I’m not sure why it has become my job to defend Grover Norquist from attacks, but I’ve done it before and now it’s time to do it again.
But I’m not really defending Grover. Instead, I’m defending the wisdom and value of Grover’s no-tax-hike pledge.
Especially when it is being attacked by a columnist who worked for the failed Bush White House and was closely associated with the oxymoronic notion of “compassionate conservatism” or “big-government conservatism.”
I also can’t resist criticizing people who are so sloppy (or disingenuous) that they can’t even get their facts straight.
Let’s look, for example, at what Michael Gerson writes in today’s Washington Post. To attack Grover’s no-tax pledge, he cites the speech of a long-serving GOP Congressman.
Wolf’s economic case that merits more attention. He is one of the House’s old Republican bulls, having taken office the same year that Ronald Reagan became president.
In other words, Gerson think a professional politician who has been in office for more than three decades is automatically worthy of respect, while a taxpayer activist is wrong.
Gerson also conveniently forgets to mention that Rep. Wolf is a member of the Appropriations Committee. That’s a rather important piece of information to omit, since it is the “old bull” appropriators that are the biggest proponents of the corrupt system of earmarks and big government.
Anyhow, here’s more of Gerson’s column.
In Wolf’s view, one of the main obstacles to fiscal seriousness is Norquist’s anti-tax pledge, signed by nearly all Republican members of the House (though not by Wolf himself). The document forbids support not only for tax increases but also for the closing of tax loopholes that aren’t offset by spending cuts. …“According to Mr. Norquist’s pledge, anyone who opposes the myriad of tax subsidies that allowed General Electric to avoid . . . taxes last year would violate ‘the pledge.’ ”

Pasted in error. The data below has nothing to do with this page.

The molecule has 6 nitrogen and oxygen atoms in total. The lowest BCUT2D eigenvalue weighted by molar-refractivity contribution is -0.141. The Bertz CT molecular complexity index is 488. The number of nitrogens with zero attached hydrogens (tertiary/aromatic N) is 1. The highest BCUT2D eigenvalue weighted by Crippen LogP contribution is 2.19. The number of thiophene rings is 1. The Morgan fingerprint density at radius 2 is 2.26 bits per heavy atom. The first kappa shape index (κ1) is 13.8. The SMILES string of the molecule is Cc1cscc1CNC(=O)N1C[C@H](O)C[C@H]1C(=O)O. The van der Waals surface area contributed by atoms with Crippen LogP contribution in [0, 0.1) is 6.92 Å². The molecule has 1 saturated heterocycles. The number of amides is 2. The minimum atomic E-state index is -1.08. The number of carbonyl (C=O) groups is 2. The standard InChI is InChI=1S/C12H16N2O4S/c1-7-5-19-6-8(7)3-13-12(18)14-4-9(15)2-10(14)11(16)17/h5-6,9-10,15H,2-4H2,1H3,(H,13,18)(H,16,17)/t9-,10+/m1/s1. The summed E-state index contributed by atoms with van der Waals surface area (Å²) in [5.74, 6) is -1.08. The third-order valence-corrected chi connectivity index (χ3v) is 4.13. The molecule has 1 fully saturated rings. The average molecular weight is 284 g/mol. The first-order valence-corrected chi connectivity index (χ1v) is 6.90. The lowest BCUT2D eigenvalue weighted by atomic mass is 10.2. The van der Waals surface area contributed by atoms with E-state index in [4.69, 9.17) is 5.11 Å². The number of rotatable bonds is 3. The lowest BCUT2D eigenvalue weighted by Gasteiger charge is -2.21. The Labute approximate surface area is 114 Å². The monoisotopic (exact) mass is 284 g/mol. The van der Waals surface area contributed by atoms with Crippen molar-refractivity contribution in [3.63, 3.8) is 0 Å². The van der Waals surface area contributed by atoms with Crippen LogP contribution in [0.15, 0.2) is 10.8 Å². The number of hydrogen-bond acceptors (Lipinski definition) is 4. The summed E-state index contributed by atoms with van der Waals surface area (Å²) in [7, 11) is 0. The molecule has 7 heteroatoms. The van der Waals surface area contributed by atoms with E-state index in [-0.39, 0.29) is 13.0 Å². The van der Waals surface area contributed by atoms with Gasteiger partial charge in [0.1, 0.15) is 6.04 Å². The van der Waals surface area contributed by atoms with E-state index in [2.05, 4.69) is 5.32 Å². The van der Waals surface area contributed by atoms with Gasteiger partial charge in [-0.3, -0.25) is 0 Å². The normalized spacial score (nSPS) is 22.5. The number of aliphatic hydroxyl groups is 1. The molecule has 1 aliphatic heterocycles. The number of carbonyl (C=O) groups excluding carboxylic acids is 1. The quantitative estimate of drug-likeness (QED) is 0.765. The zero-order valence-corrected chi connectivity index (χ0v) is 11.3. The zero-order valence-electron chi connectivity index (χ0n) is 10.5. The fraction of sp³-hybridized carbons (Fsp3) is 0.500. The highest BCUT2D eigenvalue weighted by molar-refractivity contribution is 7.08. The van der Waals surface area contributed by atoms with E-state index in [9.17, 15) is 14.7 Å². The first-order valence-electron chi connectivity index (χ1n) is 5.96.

This is a remarkable passage. It includes a glaring factual error by Gerson and it quotes Rep. Wolf uttering a blatant falsehood.
Contrary to what Gerson wrote, the anti-tax pledge does not prohibit the closing of loopholes. It prohibits the closing of loopholes if the money isn’t used to lower tax rates. In other words, the pledge reflects the spirit of the 1986 Tax Reform Act – fewer loopholes and lower tax rates.
Congressman Wolf also demonstrates his lack of accuracy (we’ll set aside the issue of whether his falsehood is deliberate) by saying that the pledge forbids going after loopholes for politically connected companies such as General Electric.
Once again, this is wrong. It is perfectly okay to get rid of GE’s loopholes so long as the money is used to lower tax rates and not to give more money to the big spenders on the Appropriations Committee.
Gerson then goes on to make other silly statements.
Republicans — despite taking the risk of voting for the budget put forth by Rep. Paul Ryan — don’t seem capable of making a coherent case for structural changes in Medicare that would stabilize the program and reduce future risks to seniors.
This is a noteworthy passage because GOPers (for the first time in a long time) actually did try to do something meaningful. The Ryan budget contained sweeping structural reforms to both Medicare and Medicaid.
One wonders whether Gerson has any idea of what’s actually happening in Washington.
But let’s close by acknowledging that Gerson wrote something that is 100 percent accurate. He points out that the no-tax pledge is designed to tie the hands of entrenched incumbent big spenders.
Wolf’s frustrated attack on Norquist’s pledge is really a defense of the political profession. Pledges are designed to constrain politicians, who are viewed by activists as eager for corrupt compromise.
I couldn’t have put it any better. But unlike Gerson, I recognize that the political elite is the cause of America’s problems, not the solution.